Big reductions - Improvements to the FFC process

Materials World magazine
,
1 Nov 2009

Improvements to the FFC Process are described by Harry Pepper, Chief Financial Officer, and Lee Shaw, Technology Director, from intellectual property company for the speciality metals industry, Metalysis Ltd, UK.

The FFC Process, an electrochemical technology that reduces metal oxides to metals, and a mixture of metal oxides to alloys, without melting is being upscaled. This should result in a cheaper and cleaner route to produce high-value metals and alloys.

The first patent for the FFC Process was filed in 1998 and the invention was announced in September 2000, focusing particularly on titanium applications. For many years the titanium industry had been searching for a replacement for the Kroll process, which is expensive and environmentally damaging.

Metalysis Ltd, UK, acquired outright control of the FFC titanium licence in 2006 and is scaling up the technology to achieve a competitive pricing position. As the technology matures and scale grows, the company is expecting to open up the technology progressively to other markets and applications, including a range of titanium and tantalum products and the aerospace alloy Ti 6-4.

Proven process

A molten salt acts as the electrolyte for the electrochemical reduction of a metal oxide to metal. The oxide is formed and sintered into a suitable shape that becomes the cathode, which is immersed in molten electrolyte (typically calcium chloride) at a temperature of 800-1,000°C. When around three volts are applied between the cathode and carbon anode, the oxygen ions are conducted through the electrolyte and react at the anode to form carbon dioxide and carbon monoxide. Once all the oxygen ions have been removed, the reduced metal is left on the cathode in its solid state. It is taken from the vessel, washed to remove salt, dried and post-processed as needed.

Over the past four years, the technology has been developed to a position where Metalysis now has an fundamental understanding of the process, can prevent and reduce impurities – such as carbon, calcium and chlorine – and can influence the morphology of the powder product. At Metalysis, 12 laboratory FFC reduction cells are used to conduct a mixture of experiments. The equipment has elaborate control, data logging and monitoring systems, including a mass spectrometer for measuring the composition of the process off gases. While these cells reduce only gramme quantities of titanium per run, they are flexible and can be turned around quickly. They can therefore generate large quantities of scientific data in a short space of time.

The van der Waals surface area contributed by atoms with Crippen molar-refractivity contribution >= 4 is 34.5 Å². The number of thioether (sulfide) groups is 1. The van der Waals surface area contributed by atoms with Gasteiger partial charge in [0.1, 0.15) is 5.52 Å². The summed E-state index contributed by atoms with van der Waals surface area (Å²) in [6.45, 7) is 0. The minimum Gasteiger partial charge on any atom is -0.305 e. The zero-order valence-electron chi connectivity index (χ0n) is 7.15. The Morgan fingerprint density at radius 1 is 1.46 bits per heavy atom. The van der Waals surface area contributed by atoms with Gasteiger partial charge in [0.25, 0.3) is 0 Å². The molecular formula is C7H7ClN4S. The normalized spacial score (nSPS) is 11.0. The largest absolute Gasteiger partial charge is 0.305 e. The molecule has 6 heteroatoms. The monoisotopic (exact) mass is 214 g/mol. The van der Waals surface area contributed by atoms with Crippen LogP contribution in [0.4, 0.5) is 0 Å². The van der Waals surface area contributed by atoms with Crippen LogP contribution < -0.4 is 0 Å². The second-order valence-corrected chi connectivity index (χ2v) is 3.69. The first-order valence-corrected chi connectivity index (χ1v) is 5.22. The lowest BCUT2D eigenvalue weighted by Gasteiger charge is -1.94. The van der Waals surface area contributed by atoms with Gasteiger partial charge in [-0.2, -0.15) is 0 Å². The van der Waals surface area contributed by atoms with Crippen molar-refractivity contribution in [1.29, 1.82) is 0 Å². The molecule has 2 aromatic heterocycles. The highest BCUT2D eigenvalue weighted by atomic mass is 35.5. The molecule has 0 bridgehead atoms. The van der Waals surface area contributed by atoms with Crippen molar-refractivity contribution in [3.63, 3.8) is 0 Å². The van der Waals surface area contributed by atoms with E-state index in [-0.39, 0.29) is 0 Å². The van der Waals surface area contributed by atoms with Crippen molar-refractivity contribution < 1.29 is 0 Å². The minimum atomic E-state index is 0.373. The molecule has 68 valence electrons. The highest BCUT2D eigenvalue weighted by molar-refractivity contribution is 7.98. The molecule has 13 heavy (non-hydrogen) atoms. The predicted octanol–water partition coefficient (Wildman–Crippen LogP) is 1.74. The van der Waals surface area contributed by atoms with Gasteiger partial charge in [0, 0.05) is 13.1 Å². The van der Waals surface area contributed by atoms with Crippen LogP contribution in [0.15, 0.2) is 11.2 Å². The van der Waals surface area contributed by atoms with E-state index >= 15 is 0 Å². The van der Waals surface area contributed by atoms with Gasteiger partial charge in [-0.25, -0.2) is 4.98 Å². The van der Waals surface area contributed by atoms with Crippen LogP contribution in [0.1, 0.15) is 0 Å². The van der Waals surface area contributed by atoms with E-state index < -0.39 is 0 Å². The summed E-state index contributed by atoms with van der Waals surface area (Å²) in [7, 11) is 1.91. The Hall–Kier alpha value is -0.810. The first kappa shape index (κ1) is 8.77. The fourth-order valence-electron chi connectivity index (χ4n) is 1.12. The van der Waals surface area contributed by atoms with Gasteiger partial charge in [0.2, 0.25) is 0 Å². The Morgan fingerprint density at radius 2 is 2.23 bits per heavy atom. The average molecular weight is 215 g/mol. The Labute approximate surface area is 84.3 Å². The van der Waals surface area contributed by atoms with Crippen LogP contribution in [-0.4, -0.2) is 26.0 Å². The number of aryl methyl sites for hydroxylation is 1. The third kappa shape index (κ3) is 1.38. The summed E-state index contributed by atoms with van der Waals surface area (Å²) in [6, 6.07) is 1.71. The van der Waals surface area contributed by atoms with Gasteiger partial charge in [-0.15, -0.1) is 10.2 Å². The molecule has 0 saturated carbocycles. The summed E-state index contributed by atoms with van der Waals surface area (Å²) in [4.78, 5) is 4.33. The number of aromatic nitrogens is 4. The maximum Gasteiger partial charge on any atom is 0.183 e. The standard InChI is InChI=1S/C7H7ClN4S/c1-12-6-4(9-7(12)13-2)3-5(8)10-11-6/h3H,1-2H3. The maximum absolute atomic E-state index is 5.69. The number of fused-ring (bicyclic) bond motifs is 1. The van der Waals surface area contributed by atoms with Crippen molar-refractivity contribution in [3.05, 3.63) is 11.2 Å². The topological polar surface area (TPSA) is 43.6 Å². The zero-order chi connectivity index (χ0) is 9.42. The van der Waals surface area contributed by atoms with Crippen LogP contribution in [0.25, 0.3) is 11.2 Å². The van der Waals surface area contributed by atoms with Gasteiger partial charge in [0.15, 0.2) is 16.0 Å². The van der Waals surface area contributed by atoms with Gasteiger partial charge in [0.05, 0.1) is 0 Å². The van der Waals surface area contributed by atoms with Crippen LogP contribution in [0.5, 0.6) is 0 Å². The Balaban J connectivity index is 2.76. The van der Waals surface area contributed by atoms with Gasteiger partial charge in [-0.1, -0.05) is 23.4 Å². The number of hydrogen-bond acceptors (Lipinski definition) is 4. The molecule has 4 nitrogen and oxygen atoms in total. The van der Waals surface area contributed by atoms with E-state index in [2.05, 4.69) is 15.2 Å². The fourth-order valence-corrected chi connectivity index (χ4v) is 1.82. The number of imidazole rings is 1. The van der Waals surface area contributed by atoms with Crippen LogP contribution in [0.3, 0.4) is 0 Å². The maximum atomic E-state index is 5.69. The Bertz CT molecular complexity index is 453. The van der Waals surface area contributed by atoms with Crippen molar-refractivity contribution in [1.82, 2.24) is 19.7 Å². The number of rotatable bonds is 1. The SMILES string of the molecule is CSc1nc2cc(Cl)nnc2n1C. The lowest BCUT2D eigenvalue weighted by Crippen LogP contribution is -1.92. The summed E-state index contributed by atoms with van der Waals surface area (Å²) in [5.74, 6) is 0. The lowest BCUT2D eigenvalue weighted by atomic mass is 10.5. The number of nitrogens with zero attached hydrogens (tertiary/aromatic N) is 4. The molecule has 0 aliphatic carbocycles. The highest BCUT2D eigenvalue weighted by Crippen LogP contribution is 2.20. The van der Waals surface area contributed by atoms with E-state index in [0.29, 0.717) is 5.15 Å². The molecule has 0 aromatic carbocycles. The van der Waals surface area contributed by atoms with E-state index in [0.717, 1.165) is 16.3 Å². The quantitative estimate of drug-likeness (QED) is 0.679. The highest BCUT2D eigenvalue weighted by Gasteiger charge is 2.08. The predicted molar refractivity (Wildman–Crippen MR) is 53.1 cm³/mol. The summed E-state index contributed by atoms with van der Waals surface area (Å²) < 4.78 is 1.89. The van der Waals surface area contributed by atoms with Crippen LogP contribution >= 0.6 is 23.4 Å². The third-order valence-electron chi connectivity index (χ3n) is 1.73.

Two further cells are capable of reducing multi-kilogramme quantities of oxide per cycle. One is dedicated to tantalum and the other to titanium. The cells provide development and scale-up data, as well as samples of FFC product for testing, post-processing and customer evaluation. Like the smaller R&D cells, they operate on a batch process basis and are therefore unsuitable for commercial production quantities.

To address the batch process and other operational and technical limitations of the existing equipment, a novel cell design has been developed. This is the subject of several patent applications. The design has been optimised following laboratory and development cell experiments and a combination of theoretical and physical models. These have helped identify and reduce scale-up risk. Construction of the new semi-continuous cells is underway, with commissioning expected in mid-2010. The design can be scaled-up to larger units for commercial production and is modular so that additional reduction cells can be included as demand increases.

Particle products

The FFC Process generates a powder product directly from the cell. In the case of titanium, the powder is partially sintered as a result of the reduction temperature being close to its melting temperature (Tm = 1,668°C). By way of contrast, tantalum, with its significantly higher melting point (Tm = 3,017°C), does not sinter significantly and remains a powder. A typical reduced product is shown on the previous page, bottom far left and middle left as a scanning electron microscopy (SEM) image. The sintered nature is apparent from the SEM.

While tantalum is used in a powder form in the electronics industry or easily consolidated into a mill product, FFC titanium requires post-processing before it can be marketed. A number of options are available, which are under investigation. The first is to directly consolidate the FFC product into sheet by roll consolidation. Samples of FFC reduced titanium have been consolidated to sheet and successfully tungsten inert gas (TIG) welded.

The other possible consolidation routes are via conventional powder processes. Powders can be produced from FFC titanium directly by grinding, hydriding-grinding-dehydriding, and fusion and gas atomisation.

Although the post-processing work is at a relatively early stage, Metalysis expects to generate significant cost benefits – when compared to the incumbent multi-step production route (Kroll sponge-ingot metallurgy-mill product) – by adopting these processing routes to produce commercial products. Despite the early over promises associated with the technology, which generated sceptism in the marketplace, the FFC Process can now produce commercially pure products suitable for a range of niche powder applications. It is hoped that current scale-up activities will validate both the quality and economics of these products at commercial volumes and provide a platform from which production will expand.

Further information: Metalysis Ltd